2018 audi rs5 cabriolet – DOC680001
Back in 2007, Audi made its return to the high-end compact coupe segment with the A5, offering a hardtop, cabriolet, and four-door “Sportback” bodystyle. Bearing many similarities to the A4 sedan, the A5 stood apart thanks to its significantly sportier feel, making it a prime candidate for a go-faster S5 variant. But as Audi’s chief rivals upped the ante with ever-increasing performance levels, the Four Ring brand was compelled to create the top dog RS5. Boasting more aggressive styling, snappier suspension, and of course, more power, the RS5 had all the trimmings to meet its AMG and M division challengers. Initially offered as a coupe, the RS5 went topless in 2012 following a mid-cycle facelift, hitting U.S. dealers in April of 2013. Unfortunately, production ended in 2015, but now, a next-gen RS5 Cabriolet looks like it’s just over the horizon. Official details are still forthcoming, but we’re expecting a massaged exterior, new interior tech, and a turbo V-6.
While nothing at this point is official, the new RS5 Cabriolet is expected to drop cover after a reveal of the next-gen RS5 Coupe, which was recently spotted testing following the debut of the new A5 and S5.
Audi aficionados with a penchant for adrenaline-boosted open-air motoring have no doubt been clamoring to catch a glimpse of the new model, but without anything official to go on, we drew up a rendering, did a little digging, and came up with the following speculative review. Read on for the details.
Like the new A5 and S5 (and the rest of the Audi lineup, for that matter), the new RS5 Cabriolet will draw significant inspiration from the Prologue concept that debuted at the Los Angeles Auto Show in 2014. The stance is low and wide, emphasized by highly angular headlights that cut into the front end in a scowling expression. Prominent hoodlines lead the eye rearwards with a swept-back look, and LEDs are used for the primary lighting element, not to mention the daytime running lights and taillights.
Look closely, however, and you’ll see numerous RS-specific styling cues, starting with a unique front grille
In profile, the RS5 Cabriolet shares its lesser brethren’s shoulder line, which gently rounds above the wheel wells to enhance their flared appearance. The lower character line is raked to give it a forward-leaning look. A polished aluminum surround is used for the windows, while a black fabric top is used in the absence of blue skies.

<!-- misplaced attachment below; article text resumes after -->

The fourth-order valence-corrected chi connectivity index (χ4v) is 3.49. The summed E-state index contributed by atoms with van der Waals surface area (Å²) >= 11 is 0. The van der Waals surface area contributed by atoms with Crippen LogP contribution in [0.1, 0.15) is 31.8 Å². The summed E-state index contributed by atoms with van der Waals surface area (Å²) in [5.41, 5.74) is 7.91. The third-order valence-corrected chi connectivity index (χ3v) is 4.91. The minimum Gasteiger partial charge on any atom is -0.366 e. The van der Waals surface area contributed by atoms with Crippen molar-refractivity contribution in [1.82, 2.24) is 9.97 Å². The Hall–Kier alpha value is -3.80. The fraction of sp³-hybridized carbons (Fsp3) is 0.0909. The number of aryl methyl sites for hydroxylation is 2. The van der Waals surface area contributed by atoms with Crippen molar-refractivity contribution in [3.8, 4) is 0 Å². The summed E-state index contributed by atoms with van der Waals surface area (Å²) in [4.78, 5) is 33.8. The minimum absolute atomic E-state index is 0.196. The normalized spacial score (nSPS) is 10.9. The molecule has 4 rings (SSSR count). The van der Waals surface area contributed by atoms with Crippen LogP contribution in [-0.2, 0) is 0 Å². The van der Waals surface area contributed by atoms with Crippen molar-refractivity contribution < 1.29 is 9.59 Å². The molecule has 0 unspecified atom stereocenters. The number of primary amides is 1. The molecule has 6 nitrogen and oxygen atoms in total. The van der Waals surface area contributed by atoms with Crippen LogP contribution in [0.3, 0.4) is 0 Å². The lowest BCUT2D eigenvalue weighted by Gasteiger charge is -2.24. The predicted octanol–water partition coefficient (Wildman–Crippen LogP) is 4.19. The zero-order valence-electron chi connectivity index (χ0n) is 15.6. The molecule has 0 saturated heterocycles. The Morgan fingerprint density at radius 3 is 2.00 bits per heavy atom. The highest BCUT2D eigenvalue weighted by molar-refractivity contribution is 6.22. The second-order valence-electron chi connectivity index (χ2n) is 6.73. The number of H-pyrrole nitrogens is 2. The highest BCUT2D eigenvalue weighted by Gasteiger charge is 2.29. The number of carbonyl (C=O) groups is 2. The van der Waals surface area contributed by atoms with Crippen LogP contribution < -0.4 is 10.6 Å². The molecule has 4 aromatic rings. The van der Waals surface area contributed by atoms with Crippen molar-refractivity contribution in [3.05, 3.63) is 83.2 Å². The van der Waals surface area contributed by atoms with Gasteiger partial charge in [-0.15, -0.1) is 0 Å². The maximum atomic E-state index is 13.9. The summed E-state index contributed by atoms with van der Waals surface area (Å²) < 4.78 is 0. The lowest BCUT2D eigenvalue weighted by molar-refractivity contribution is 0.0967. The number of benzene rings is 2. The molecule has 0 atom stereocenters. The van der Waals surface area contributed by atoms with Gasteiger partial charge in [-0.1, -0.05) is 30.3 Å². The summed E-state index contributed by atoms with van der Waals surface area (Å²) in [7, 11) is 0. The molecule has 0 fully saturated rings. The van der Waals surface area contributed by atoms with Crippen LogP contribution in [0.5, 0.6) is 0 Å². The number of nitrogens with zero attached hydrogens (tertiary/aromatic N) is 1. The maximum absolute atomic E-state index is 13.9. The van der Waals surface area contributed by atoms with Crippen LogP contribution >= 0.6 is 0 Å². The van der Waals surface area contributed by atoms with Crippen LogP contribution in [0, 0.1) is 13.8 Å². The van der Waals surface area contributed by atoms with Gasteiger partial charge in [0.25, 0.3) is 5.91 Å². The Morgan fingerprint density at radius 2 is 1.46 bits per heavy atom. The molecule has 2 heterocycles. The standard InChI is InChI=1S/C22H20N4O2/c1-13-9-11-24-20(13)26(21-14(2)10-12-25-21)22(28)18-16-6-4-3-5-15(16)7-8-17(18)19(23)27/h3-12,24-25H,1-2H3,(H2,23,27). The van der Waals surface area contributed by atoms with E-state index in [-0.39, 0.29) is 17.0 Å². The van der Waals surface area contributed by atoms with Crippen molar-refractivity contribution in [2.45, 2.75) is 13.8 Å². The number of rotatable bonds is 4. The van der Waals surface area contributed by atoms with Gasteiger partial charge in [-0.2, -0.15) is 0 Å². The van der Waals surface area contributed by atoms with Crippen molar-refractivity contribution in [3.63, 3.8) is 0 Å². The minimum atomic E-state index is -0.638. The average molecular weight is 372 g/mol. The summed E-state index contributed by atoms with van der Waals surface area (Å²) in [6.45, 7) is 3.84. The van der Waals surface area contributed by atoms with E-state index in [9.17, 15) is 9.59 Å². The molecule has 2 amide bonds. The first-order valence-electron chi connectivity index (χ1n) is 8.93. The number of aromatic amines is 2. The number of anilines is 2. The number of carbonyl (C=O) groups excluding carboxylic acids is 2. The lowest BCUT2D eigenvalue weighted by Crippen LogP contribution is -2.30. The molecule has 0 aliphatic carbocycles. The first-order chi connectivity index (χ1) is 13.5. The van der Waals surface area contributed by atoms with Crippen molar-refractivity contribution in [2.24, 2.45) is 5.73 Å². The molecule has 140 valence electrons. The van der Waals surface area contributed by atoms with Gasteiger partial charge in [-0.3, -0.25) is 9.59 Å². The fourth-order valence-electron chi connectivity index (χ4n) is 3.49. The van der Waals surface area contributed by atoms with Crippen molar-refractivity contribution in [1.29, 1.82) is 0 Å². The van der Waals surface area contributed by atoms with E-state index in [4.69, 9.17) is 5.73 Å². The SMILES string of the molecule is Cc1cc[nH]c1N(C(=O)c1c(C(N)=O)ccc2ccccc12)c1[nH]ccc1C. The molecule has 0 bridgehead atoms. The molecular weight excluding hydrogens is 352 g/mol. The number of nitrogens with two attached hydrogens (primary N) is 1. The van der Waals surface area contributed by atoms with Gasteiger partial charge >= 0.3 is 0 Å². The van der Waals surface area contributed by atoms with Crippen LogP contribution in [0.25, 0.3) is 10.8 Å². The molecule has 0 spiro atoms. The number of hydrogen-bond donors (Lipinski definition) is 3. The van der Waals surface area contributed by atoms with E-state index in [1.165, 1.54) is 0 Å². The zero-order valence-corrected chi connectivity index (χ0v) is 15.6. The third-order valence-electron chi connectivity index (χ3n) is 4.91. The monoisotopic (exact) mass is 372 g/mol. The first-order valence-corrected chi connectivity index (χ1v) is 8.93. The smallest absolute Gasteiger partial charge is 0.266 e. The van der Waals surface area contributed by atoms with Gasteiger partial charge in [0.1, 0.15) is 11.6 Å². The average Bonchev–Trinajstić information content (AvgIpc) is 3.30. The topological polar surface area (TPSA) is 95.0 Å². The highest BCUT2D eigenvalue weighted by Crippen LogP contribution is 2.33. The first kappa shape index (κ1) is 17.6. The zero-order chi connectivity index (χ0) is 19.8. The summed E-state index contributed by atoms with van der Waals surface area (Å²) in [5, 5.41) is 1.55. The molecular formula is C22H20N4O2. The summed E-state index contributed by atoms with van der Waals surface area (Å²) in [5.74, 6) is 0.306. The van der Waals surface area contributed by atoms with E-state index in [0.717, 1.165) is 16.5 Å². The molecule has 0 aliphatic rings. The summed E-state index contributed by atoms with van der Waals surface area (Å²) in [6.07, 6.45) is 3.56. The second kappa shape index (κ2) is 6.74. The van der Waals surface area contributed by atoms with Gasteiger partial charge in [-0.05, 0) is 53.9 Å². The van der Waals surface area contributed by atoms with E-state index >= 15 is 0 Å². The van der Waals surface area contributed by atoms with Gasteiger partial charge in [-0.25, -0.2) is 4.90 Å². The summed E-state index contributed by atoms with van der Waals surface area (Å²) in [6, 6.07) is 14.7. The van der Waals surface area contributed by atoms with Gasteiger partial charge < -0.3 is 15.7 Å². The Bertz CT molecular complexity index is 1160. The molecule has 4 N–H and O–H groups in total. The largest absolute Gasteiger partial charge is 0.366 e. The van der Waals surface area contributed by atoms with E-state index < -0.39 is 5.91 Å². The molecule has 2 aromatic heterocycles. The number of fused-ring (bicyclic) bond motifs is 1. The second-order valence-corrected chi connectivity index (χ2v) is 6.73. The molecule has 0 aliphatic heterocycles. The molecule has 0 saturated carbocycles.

Look closely, however, and you’ll see numerous RS-specific styling cues, starting with a unique front grille. This large, “Singleframe” piece gains an aluminum-look surround similar to the windows, and it uses a glossy-black honeycomb mesh insert that’s studded with the Audi rings and RS5 badging. The “quattro” logo also makes its appearance, outlined in white. To the corners, we find more RS-specific gear for the bumper, where large side intakes bookend a lower splitter element.
There are also multi-spoke 19-inch wheels that come wrapped in low-profile tires, while the rear gets dual oval exhaust tips and a lip spoiler. Like the new A5, the new body should create less drag at speed, upping efficiency, although the Cabriolet model will mostly focus on underbody improvements and won’t see as much of an increase in slipperiness as the hardtop.
Overall, I think it looks pretty good, in an Audi-ish kind of way. It’s simple and somewhat understated next to similar offerings from BMW and Mercedes, and fans will surely appreciate the subtle enhancements over Audi’s non-RS’d equivalent.
In terms of look and layout, the cabin of the new RS5 Cabriolet should mimic that of the new A5 and A4. There will be a long horizontal air vent that connects the driver and passenger sides, and the center console will offer a simplified design scheme with most of the infotainment controls migrated to a stand up touchscreen sitting high on the dash.
Seating capacity will be capped at four. The rear bench will offer more space than a traditional 2+2, but not a whole lot of comfort for a full-size adult. Meanwhile, cargo capacity should be decent for a two-door cabriolet model.
Per usual, material fit and finish should be of the highest quality. High-grade leather and Alcantara will be used for upholstery, with dark hues punctuated by strips of sporty-looking color. Carbon fiber trim bits will join the usual assemblage of wood and aluminum. Drivers will grip a flat-bottom steering wheel set with numerous controls for the various drive systems and infotainment, while the seats will be highly bolstered for more support during hard cornering. The seats should also come with a heating and cooling function, plus the option for neck heaters.
As for equipment, expect Audi’s Virtual cockpit display for the gauge cluster, plus the latest iteration the brand’s MMI system for infotainment. There should also be support for Apple CarPlay and Android Auto, Bluetooth connectivity, a wireless phone charger, multiple USB ports, and a stereo from Bang & Olufsen. Like the exterior, LEDs will be used for lighting.
Finally, customers should expect all the usual active safety systems, such as adaptive cruise control (with traffic jam assist), automatic braking, lane keep assist, and rear cross traffic alert.